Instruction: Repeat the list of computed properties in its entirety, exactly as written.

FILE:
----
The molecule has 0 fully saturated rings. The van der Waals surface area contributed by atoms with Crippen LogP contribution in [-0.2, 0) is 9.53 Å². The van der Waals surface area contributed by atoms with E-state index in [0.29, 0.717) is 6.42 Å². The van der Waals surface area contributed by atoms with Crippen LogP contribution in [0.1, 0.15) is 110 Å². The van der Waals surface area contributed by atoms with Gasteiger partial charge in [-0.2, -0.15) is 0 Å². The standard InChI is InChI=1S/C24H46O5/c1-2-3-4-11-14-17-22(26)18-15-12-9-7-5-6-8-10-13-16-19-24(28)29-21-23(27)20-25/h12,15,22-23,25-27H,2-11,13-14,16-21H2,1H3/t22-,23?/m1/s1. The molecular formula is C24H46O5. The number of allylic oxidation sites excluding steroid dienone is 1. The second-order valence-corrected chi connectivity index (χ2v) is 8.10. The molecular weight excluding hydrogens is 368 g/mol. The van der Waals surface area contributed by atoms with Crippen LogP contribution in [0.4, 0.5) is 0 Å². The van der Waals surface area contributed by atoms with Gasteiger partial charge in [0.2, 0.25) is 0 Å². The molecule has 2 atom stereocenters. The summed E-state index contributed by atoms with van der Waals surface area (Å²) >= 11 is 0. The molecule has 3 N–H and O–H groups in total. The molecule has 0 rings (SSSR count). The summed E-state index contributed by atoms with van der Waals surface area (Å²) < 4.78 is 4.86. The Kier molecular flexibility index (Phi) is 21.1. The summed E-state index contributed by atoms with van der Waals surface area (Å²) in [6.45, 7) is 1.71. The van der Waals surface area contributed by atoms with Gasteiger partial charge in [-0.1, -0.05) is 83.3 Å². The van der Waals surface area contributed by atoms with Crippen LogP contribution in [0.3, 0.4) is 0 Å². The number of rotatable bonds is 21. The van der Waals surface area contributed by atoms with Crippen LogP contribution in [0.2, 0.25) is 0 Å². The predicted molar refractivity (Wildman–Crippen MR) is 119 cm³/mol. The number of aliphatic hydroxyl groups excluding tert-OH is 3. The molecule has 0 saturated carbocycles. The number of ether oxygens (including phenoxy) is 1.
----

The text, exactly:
The molecule has 0 fully saturated rings. The van der Waals surface area contributed by atoms with Crippen LogP contribution in [-0.2, 0) is 9.53 Å². The van der Waals surface area contributed by atoms with E-state index in [0.29, 0.717) is 6.42 Å². The van der Waals surface area contributed by atoms with Crippen LogP contribution in [0.1, 0.15) is 110 Å². The van der Waals surface area contributed by atoms with Gasteiger partial charge in [-0.2, -0.15) is 0 Å². The standard InChI is InChI=1S/C24H46O5/c1-2-3-4-11-14-17-22(26)18-15-12-9-7-5-6-8-10-13-16-19-24(28)29-21-23(27)20-25/h12,15,22-23,25-27H,2-11,13-14,16-21H2,1H3/t22-,23?/m1/s1. The molecular formula is C24H46O5. The number of allylic oxidation sites excluding steroid dienone is 1. The second-order valence-corrected chi connectivity index (χ2v) is 8.10. The molecular weight excluding hydrogens is 368 g/mol. The van der Waals surface area contributed by atoms with Crippen LogP contribution in [0.4, 0.5) is 0 Å². The van der Waals surface area contributed by atoms with Gasteiger partial charge in [0.2, 0.25) is 0 Å². The molecule has 2 atom stereocenters. The summed E-state index contributed by atoms with van der Waals surface area (Å²) >= 11 is 0. The molecule has 3 N–H and O–H groups in total. The molecule has 0 rings (SSSR count). The summed E-state index contributed by atoms with van der Waals surface area (Å²) < 4.78 is 4.86. The Kier molecular flexibility index (Phi) is 21.1. The summed E-state index contributed by atoms with van der Waals surface area (Å²) in [6.45, 7) is 1.71. The van der Waals surface area contributed by atoms with Gasteiger partial charge in [-0.1, -0.05) is 83.3 Å². The van der Waals surface area contributed by atoms with Crippen LogP contribution in [0.3, 0.4) is 0 Å². The number of rotatable bonds is 21. The van der Waals surface area contributed by atoms with Crippen LogP contribution in [0.2, 0.25) is 0 Å². The predicted molar refractivity (Wildman–Crippen MR) is 119 cm³/mol. The number of aliphatic hydroxyl groups excluding tert-OH is 3. The molecule has 0 saturated carbocycles. The number of ether oxygens (including phenoxy) is 1.